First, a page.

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Possible Duplicates:
Unsubscribe anonymous method in C#
How do I Unregister ‘anonymous’ event handler

I recently discovered that I can use lambdas to create simple event handlers. I could for example subscribe to a click event like this:

button.Click += (s, e) => MessageBox.Show("Woho");

But how would you unsubscribe it?

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marked as duplicate by Martin Harris, Andrew Hare, dtb, Svish, John Saunders Sep 3 '09 at 4:23

This question has been asked before and already has an answer. If those answers do not fully address your question, please ask a new question.

See here: – Martin Harris Sep 1 '09 at 12:27
Have you tried the -= operator? – Maciek Sep 1 '09 at 12:27
@Svish: A lambda is essentially an anonymous method. – dtb Sep 1 '09 at 12:30
Aha, so that would be a yes then. – Svish Sep 1 '09 at 12:32
Unless I'm missing a subtle difference, your question is answered here:…, though its accepted answer is wrong (but corrected in a comment). – Jeff Sternal Sep 1 '09 at 12:41
up vote 171 down vote accepted

The C# specification explicitly states (IIRC) that if you have two anonymous functions (anonymous methods or lambda expressions) it may or may not create equal delegates from that code. (Two delegates are equal if they have equal targets and refer to the same methods.)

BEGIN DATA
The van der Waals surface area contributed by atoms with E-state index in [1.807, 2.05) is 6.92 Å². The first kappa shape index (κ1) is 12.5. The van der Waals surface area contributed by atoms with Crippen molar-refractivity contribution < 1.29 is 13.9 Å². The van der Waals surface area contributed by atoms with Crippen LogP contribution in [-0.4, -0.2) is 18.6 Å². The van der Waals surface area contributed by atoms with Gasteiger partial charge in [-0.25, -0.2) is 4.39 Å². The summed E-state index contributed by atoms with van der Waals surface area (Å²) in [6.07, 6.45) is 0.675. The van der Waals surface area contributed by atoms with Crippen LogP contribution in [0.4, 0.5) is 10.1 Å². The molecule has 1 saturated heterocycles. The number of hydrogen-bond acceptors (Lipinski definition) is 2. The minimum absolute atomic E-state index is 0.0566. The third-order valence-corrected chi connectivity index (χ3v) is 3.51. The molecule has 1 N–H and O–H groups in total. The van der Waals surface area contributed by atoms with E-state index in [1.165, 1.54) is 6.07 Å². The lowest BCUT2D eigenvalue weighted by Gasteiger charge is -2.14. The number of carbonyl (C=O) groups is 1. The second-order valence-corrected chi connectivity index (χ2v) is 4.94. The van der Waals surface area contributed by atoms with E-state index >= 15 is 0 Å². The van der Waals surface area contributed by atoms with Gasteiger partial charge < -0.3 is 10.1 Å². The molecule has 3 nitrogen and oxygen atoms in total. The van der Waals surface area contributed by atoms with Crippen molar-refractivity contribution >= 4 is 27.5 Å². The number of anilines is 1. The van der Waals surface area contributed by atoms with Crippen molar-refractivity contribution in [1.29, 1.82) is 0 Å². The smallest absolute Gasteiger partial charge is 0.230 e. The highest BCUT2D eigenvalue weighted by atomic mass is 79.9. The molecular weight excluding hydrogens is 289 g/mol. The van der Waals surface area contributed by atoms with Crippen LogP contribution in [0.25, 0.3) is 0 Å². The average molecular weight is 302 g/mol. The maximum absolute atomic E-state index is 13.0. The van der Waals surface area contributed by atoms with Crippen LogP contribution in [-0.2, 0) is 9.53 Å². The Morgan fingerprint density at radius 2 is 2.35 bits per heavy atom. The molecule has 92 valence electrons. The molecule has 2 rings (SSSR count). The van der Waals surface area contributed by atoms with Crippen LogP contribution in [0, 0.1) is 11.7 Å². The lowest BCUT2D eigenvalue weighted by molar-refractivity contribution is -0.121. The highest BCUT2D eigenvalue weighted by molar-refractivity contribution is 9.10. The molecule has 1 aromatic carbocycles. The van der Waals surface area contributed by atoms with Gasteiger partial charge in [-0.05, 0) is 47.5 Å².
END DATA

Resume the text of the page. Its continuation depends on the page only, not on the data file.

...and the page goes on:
To be sure, you'd need to remember the delegate instance you used:

EventHandler handler = (s, e) => MessageBox.Show("Woho");

button.Click += handler;
button.Click -= handler;

(I can't find the relevant bit of the spec, but I'd be quite surprised to see the C# compiler aggressively try to create equal delegates. It would certainly be unwise to rely on it.)

If you don't want to do that, you'll need to extract a method:

public void ShowWoho(object sender, EventArgs e)


button.Click += ShowWoho;
button.Click -= ShowWoho;

If you want to create an event handler which removes itself using a lambda expression, it's slightly trickier - you need to refer to the delegate within the lambda expression itself, and you can't do that with a simple "declare a local variable and assign to it using a lambda expression" because then the variable isn't definitely assigned. You typically get around this by assigning a null value to the variable first:

EventHandler handler = null;
handler = (sender, args) =>
    button.Click -= handler; // Unsubscribe
    // Add your one-time-only code here
button.Click += handler;

Unfortunately it's not even easy to encapsulate this into a method, because events aren't cleanly represented. The closest you could come would be something like:

button.Click += Delegates.AutoUnsubscribe<EventHandler>((sender, args) =>
    // One-time code here
}, handler => button.Click -= handler);

Even that would be tricky to implement within Delegates.AutoUnsubscribe because you'd have to create a new EventHandler (which would be just a generic type argument). Doable, but messy.

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This works. I have tried it! – awe Sep 1 '09 at 12:51
Exactly, if you look inside your compiled assembly using Reflector, you'll notice that the compiler has created a pointer for you anyway when you use lambda, it's just that you don't see it in Visual Studio – Raffaeu Sep 19 '13 at 9:04
@Raffaeu: Calling it a pointer is a bit misleading - it's not a pointer in the normal C# sense of the word. – Jon Skeet Sep 19 '13 at 10:03
Yes apologize, "the compilers will create the handler variable anyway" is it better? :) – Raffaeu Sep 19 '13 at 11:32
@Raffaeu: Possibly :) – Jon Skeet Sep 19 '13 at 11:33

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